Goori Gulwadin - Indigenous games trail

Explore the Goori Gulwadin (meaning Indigenous trail) Indigenous games trail in C.B. Mott Park in Holland Park and learn about the games and activities played in Australian Aboriginal and Torres Strait Islander societies.

Learn how to play the games in the Goori Gulwadin - Indigenous games trail.


The Kai game is from the Torres Strait Islands. Kai wed means ball playing. To play the game, split all players into at least two teams, stand in a circle at least 1.8 metres apart and keep the ball from hitting the ground using only the palms of your hands. Count how many times your team hits the ball into the air before it drops. To make the game more challenging, try to extend the circle out further or keep the ball in the air for longer by returning the ball at least one metre above head height.

You will need the following to play:

  • Players - a group of four to eight players
  • Equipment - a tennis ball, small beach ball, or a small soft ball.


This was a ball game played by the Kabi Kabi people of south Queensland. The game was played with a ball made of kangaroo skin, which was called a buroinjin.

The aim is for a player of one team to run as far as possible with the ball and cross over a line at the other end of the field. He or she attempts to do this without being touched by an opponent. Spectators used to mark their applause by calling out ‘Ei, ei’. To start the game, throw the ball into the air in the middle of the playing area. When a player is touched by an opponent, the ball is thrown into the air again for team players or opposing players to attempt to pick up.

You will need the following to play:

  • Players - two teams of six to eight players
  • Equipment - a soccer ball or small beach ball as the buroinjin. The middle of the court can be marked with leaves or sticks.


This game is based on a chasing game observed being played by Aboriginal children in the Northern Territory in more recent times.

To play the game a player who is called emu chases the other players around the playing area and when one is caught (touched) he or she becomes the new emu. ‘Home bases’ can be marked near each end of the playing area. Players may go to the home bases at any time but if the emu goes up to the base and counts to five, all players must leave. When a player remains at the base after the count of five, the player becomes the new emu. Play continues in this manner.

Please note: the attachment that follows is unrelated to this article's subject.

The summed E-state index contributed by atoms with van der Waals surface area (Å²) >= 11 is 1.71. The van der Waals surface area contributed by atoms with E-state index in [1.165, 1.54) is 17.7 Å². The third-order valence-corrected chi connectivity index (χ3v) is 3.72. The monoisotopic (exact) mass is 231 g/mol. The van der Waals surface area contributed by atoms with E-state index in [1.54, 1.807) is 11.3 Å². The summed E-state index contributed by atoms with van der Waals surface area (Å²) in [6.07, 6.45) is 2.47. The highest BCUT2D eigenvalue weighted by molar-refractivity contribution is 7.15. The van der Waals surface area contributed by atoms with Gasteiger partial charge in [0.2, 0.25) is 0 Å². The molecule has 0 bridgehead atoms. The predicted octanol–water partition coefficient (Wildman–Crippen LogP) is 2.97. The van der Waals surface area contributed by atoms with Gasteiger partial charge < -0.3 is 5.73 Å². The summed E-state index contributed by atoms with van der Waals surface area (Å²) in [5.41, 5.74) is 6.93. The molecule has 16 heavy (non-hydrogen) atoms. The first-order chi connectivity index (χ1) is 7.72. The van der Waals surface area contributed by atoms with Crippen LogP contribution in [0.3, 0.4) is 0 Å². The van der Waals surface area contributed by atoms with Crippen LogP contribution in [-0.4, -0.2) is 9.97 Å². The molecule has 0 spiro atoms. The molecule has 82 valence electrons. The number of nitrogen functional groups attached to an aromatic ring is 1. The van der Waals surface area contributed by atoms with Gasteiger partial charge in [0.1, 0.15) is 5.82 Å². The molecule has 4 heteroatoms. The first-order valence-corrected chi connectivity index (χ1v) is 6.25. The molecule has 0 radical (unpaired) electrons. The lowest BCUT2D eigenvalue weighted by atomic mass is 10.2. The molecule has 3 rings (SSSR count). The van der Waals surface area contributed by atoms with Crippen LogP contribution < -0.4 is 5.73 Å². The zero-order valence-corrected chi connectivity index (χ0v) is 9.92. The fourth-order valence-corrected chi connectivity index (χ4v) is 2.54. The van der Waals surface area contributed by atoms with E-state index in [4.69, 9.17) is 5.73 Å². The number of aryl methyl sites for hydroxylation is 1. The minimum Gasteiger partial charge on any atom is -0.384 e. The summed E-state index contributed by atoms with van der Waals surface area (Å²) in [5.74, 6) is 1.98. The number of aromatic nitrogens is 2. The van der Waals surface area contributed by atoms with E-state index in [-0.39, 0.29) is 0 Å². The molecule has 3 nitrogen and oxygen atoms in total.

You will need the following to play:

  • Players - any number
  • Equipment - none required.


A favourite skipping rope game of the old men of the Juwalarai people of the Narran River in New South Wales was brambahl (skipping). Men of more than 70 years were often the best.

After skipping in the usual way for a few rounds, the player skipping can begin performing movement variations that express stories, animals or actions significant to their culture, heritage and way of life – use your imagination. Example performances include jumping like a frog, digging for larvae or ants, or appearing to be looking for something in the distance. The player with the most successful performance without pausing or stopping the game is considered the winner.

You will need the following to play:

  • Players - three or more
  • Equipment - a long skipping rope.


All traditional ‘Aboriginal and Torres Strait Islander’ games have been sourced from Yulunga - Traditional Indigenous Games (Australian Sports Commission, 2009) and used with the permission of the Australian Sports Commission.

The Australian Sport Commission and the Queensland Government acknowledges Ken Edwards for the extensive and thorough research undertaken to collate the Yulunga: Traditional Indigenous Games.

To create this resource, Ken Edwards with the assistance of Troy Meston reviewed almost every available account of Australian Aboriginal and Torres Strait Islander games from all parts of Australia.

The Australian Sports Commission recognises the traditional owners of the games and activities that formed the basis of this resource. This resource is dedicated to all Australian Aboriginal and Torres Strait Islander people.

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Brisbane City Council acknowledges this Country and its Traditional Custodians. We pay our respects to the Elders, those who have passed into the dreaming; those here today; those of tomorrow.